"Berry!" said Juniper sharply. "You're not wearing fruits of the dead tree?"
"Oh, no!" Berry said quickly. "No—the leaves and acorns will be taken from the sapling that is meant to replace it. I thought it might please Father to know we held it as dear as he."
"Here now! Let's not be forgetting the emeralds!" protested Coral-bell Goold, who also had the distinction of a jewel-and-flower name. "Have you a strand of emeralds to wear in your wreath, Berry? I had a string of coral beads, but I shouldn't wonder if you've got emeralds: my grandmum used to say the Old Took fairly draped his daughters in jewels!"
"He may well have," smiled Berry, tying off the last red rosehip and shaking her curls, "but they have not come down to me! Grandmother Esme was descended from one of the Old Took's sons—Hildigrim by name—and he was married to a proper Baggins, who I'm sure had no use for jewels! And for her part, Esme may have been born a Took, but she'd enough Baggins sense in her to make a solid Brandybuck as well, and I'm sure she was never so eccentric or extravagant as to drape herself in ropes of emeralds, either!"
"But surely your Father and Mother must have come by some jewels on their travels!" Coral protested. "Why, your father counts the King and Queen among his most intimate friends!"
"Alas! said Berry, her eyes sparkling. "If truth be told, both Father and Mother were more apt to arrive home from abroad with books or packets of seeds or ponies from Rohan than with casks of jewels!" She sighed. "It's a shame, Coral, I know; but I shall have to make do like every other lass, with flowers and fruits and ribbons. I'm perfectly happy to do it; I suppose when it comes right down to it that even our branch of the Brandybucks are at bottom plain and practical folk."
Marguerite Goldsworthy laughed merrily. "Well, that rather begs a question, then, Berry," she said, twinkling over the rim of her teacup: "Where in all the Shire did your father acquire his astonishing taste in waistcoats? Not even the Tookish connection can explain that; I'm sure I've never seen Thain Peregrin in anything to rival them!"
Berry laughed along with the others. "I can't say for sure," she mused, carefully setting aside her finished bodice and taking up her tea, "though I know my mother used to say that even as a lad he took great care in choosing which little weskit to wear each day. I recall Uncle Peregrin once laying the blame for that at the feet of the famous Bilbo Baggins. (Here Celandine murmured darkly: "Mmhmn!") Still, dazzling as they may be, I think they suit him splendidly. They're part of what make him The Magnificent, don't you think? Can you imagine him without them?"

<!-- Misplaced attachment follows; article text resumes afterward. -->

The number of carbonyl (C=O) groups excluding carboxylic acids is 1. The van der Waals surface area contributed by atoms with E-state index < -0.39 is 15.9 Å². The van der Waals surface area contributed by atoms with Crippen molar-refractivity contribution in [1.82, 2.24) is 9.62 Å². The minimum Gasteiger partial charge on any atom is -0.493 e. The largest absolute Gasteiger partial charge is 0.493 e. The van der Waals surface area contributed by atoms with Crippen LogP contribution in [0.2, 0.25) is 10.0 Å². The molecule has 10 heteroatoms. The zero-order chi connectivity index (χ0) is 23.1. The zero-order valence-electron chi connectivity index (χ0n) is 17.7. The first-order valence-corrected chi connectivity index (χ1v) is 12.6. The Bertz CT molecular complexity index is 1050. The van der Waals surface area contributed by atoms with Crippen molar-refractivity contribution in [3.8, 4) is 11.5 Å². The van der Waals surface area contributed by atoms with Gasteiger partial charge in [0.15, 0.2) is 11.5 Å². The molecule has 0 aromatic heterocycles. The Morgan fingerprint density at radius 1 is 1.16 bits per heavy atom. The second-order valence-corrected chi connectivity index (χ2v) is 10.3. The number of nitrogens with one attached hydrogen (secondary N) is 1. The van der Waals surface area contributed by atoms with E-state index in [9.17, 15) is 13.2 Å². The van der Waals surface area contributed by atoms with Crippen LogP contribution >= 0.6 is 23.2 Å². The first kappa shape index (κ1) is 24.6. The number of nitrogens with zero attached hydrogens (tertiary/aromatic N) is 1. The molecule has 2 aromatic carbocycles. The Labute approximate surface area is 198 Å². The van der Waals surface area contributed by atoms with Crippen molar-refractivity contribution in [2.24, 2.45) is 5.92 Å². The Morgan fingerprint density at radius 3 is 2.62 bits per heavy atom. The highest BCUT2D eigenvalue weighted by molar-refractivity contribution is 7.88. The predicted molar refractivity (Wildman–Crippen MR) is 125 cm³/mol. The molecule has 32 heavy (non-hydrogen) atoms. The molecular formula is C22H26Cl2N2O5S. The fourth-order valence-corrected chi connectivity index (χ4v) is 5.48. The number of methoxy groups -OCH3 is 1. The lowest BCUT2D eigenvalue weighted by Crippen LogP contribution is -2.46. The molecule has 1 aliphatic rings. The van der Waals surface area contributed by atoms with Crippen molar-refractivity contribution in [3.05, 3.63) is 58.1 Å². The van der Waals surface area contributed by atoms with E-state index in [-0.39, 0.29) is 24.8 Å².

"I can't," said Ella, fluffing the ribbons round the wreath emphatically. "Grandfather is famous for his waistcoats!"
"Just so," nodded Cammy, shaking out the flounces she had been working on with a snap.
"But poor Estella," cried Celandine, shaking her head dramatically. "Can you imagine having to make up all those waistcoats, and from such shocking foreign materials? Why, I'm told some of them are shot with gold and silver threads! Oh, and the embroidery! Shall I ever forget the red one with the dragon! You know, Estella often used eyebright in her later years; I wonder that her sight wasn't dimmed completely from the glare coming off those nonsensical garments!"
"Ridiculous!" snorted Juniper, jumping at the chance for a comeback even though it was quite clear that Celandine was joking. "I happen to know that Estella loved making those waistcoats for Merry, and conspired with him to make each one bolder and brighter than the last! She knew the silly things pleased him no end, and that was good enough for her!"
"Oh, bother, Juniper!" said Celandine, who despite her propensity for argument knew when enough was enough. "I'm sure I never said they didn't have a splendid marriage—I can't think of two people who were better suited for each other. Berry, I hope you and Tom will be as happy as your parents were—truly, I never saw such fond devotion!"
Berry blushed again, unused to hearing folk speak of her parents as a love affair of legend, and hastily took a sip of tea. Bergenia Banks, who had come over from Bree for the Master's Farewell and stayed on to see Berry away to her wedding, spoke a little timidly into the sudden pause in the conversation: "Berry, do you know if there's any truth to my mother's story that you were named for my father?"
"For Cousin Berilac? Oh, yes!" said Berry readily. "It's quite true, Genie, and it's actually the nicest part of the story. For once Father had Berilea worked out, he realized it could honour his Cousin Berilac as well my grandmothers, and that pleased him very much indeed—for you know he never stopped missing your father, even after so many years. He called him Beri from childhood, you know, so he made short work of pruning Berilea down to Berry as a special remembrance."
"Oh!" Bergenia, who had been a babe in arms when her father had perished in the river, went pink with pleasure and Berry said impulsively, "You know, Genie, Father loved Cousin Beri so much, and I know he thinks of him often even now. I think he would be quite delighted to be able to tell you some of their adventures together as children; he so rarely gets to see you, and this is, literally, his last chance! Do come to dinner with us tonight and we'll see if we can't get him reminiscing! He's got an endless store of tales to tell and I, for one, should like to hear one before he goes that doesn't include a battle!"
"Careful!" chuckled Juniper, sharing a twinkle with Celandine. "We're old enough to remember those two as youngsters at play. I should gird myself for tales of battle if I were you, Berry! And Genie, I guarantee you'll hear a few tales your mother never knew to tell!"